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Damage Control: How to Survive a Bestie Breakup When You’re to Blame

Well, you wouldn’t be here if you weren’t in trouble.


Maybe you didn’t call them back, or you forgot about plans you’d booked months ago, or you sorta-kinda kissed their ex-boyfriend—the point is, you did something that hurt your best friend, and you need to do damage control ASAP.


Inspired by a recent fallout that happened in my own life, I decided to put a spin on an article my partner-in-crime Hannah wrote a little under a year ago titled, “The End of a Friend: Do’s and Don’ts.” While hers mainly focuses on naturally-faded friendships, mine is meant to shine light on the ones that are on the brink of fracture due to the actions of one person.


This piece is a mixture of tough-love realities and self-love mantras that helped me get through my own bestie breakup. I hope this does the same for you, or at least allows you to begin a work order to mend whatever frayed threads remain in your friendship and within yourself.


So, without further ado, this is your guide on what to do when you’ve hurt your best friend.

woman with her hand up to cover her face
Photo by Pixabay from Pexels

Own up to your sh*t


When you know you’ve done something that hurt your best friend, it can be one of the hardest things to admit. You may be tempted to sweep what happened under the rug, but there’s nothing worse than a bigger blowout occurring later because you waited to take responsibility. If you truly value your friendship, prioritize being the one to confess to your fault rather than letting someone else via hearsay. Be proactive and nip the tension in the bud.

Reminder #1: Telling your best friend something you know will hurt them is really brave of you. By doing so, you’re showing you value your friendship and want to make an effort to overcome this conflict (and future conflicts) together. It takes a mature person to fess up to something despite not knowing what consequences may ensue. You did the right thing, even though it may not seem like it.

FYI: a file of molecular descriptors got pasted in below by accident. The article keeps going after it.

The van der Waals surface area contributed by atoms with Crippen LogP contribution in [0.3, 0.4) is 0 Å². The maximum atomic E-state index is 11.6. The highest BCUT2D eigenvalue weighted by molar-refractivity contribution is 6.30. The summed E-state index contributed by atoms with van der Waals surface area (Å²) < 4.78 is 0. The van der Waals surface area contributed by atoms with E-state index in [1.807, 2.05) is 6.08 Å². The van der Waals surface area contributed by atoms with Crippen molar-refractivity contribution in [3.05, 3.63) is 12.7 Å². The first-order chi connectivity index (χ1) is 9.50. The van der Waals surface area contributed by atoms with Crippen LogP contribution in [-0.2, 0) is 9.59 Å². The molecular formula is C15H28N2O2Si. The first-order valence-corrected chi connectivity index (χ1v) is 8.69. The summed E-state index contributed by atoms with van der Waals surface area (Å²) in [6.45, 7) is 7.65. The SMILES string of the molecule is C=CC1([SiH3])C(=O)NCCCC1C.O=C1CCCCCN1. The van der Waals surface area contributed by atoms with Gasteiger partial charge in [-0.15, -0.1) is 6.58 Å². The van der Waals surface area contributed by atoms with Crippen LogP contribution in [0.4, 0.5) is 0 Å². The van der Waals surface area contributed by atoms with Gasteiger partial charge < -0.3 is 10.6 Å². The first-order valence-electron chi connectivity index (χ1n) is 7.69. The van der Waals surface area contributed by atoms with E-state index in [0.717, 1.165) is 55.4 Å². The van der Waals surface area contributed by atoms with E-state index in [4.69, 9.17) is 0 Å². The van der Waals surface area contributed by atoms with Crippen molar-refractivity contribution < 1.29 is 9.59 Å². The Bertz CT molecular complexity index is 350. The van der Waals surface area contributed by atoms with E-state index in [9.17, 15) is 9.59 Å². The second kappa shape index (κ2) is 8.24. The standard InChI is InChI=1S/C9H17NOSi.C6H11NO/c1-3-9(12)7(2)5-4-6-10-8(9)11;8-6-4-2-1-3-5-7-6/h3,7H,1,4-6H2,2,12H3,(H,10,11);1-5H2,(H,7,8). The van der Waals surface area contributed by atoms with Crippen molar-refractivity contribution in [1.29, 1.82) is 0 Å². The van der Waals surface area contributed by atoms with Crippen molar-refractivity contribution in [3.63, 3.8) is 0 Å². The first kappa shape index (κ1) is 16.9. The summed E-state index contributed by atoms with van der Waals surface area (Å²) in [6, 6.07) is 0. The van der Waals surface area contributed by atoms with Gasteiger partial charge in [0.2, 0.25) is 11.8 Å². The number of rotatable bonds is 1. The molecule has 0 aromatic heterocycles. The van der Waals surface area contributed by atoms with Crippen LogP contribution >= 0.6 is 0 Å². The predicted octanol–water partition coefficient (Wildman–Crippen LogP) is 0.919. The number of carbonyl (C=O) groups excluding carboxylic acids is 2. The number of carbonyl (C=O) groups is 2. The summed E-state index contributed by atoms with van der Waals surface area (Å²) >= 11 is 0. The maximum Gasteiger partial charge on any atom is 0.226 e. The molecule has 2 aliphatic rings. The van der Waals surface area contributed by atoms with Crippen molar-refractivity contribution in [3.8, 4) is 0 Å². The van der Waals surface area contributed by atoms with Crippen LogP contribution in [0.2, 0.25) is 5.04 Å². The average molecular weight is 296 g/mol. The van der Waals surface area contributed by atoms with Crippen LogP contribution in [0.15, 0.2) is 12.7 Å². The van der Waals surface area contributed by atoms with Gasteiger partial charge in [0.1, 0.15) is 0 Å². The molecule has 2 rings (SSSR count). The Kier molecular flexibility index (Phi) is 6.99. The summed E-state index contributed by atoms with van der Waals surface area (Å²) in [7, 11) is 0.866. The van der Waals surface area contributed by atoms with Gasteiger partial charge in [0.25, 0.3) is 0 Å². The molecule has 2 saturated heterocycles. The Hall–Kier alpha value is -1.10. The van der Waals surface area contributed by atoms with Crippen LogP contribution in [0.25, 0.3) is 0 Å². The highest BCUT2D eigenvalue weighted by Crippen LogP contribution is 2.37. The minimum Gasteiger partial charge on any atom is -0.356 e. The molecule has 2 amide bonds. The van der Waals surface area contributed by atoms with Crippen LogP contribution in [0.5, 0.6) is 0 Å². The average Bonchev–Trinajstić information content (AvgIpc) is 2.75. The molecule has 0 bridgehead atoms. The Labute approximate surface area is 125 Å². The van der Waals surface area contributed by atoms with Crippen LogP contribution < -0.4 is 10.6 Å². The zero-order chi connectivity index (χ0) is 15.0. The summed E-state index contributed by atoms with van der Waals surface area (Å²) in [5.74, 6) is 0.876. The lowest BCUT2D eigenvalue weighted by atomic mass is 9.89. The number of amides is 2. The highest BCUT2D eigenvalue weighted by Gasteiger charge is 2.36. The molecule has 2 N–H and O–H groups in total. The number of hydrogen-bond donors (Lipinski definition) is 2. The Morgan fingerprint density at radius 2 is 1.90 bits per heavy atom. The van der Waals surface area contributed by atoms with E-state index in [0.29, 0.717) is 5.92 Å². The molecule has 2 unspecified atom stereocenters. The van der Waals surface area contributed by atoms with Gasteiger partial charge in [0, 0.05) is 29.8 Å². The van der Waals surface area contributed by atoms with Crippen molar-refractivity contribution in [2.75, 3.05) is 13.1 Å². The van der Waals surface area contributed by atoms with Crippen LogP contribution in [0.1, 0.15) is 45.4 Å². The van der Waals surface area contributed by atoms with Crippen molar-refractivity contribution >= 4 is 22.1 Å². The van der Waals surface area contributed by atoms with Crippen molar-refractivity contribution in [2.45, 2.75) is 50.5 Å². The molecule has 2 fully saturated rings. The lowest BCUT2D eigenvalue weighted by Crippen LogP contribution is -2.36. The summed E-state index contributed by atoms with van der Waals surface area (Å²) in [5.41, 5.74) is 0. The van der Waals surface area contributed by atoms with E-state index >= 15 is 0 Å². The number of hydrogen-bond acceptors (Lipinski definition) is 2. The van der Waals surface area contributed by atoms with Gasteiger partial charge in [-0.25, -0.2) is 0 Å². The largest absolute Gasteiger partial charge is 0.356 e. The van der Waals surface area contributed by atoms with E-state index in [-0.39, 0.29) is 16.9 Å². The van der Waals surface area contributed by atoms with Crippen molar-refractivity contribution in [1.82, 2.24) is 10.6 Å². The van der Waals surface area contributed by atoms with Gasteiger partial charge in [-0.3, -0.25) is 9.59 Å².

woman in a white shirt holding her cell phone in front of her
Kaboompics .com | Pexels

Make peace; say your piece


After rattling the cage with your confession, you’re likely in need of an olive branch. Do your best to clear the air in person, over the phone or via Facetime or Skype so they can hear the sincerity in your voice. Maybe even craft a handwritten letter if there’s a great deal of distance between you two. Only resort to texting if it’s your last possible option of contact because not only will your message read emotionless to them, but also there’s a lot of room for your former friend to make false assumptions and fill in the blanks where they don’t need to. Translation: texting may lead to further miscommunication.

Whatever method in which you ultimately choose to send your message, apologize for hurting them—a simple “I’m sorry” won’t work like it did when we were in kindergarten. Acknowledge the fact that you’ve been friends for a long period of time, that you’ve been through a lot together. Tell them you would never intentionally hurt them. Be truthful and construct an apology you’d need to hear if the tables were turned. 

When you’ve said your piece, there’s a good chance they won’t want to speak to you for awhile and you need to be understanding of this. They’re perfectly entitled to their reaction. If they cut off communication with you, especially on social media, don’t be petty and talk badly of them (even though it stings to be unfollowed or blocked). Seeing your name in their contact list or your pics in their daily feed may be too much for them to handle. Be the bigger person and recognize that you don’t get to dictate how they personally deal with this issue.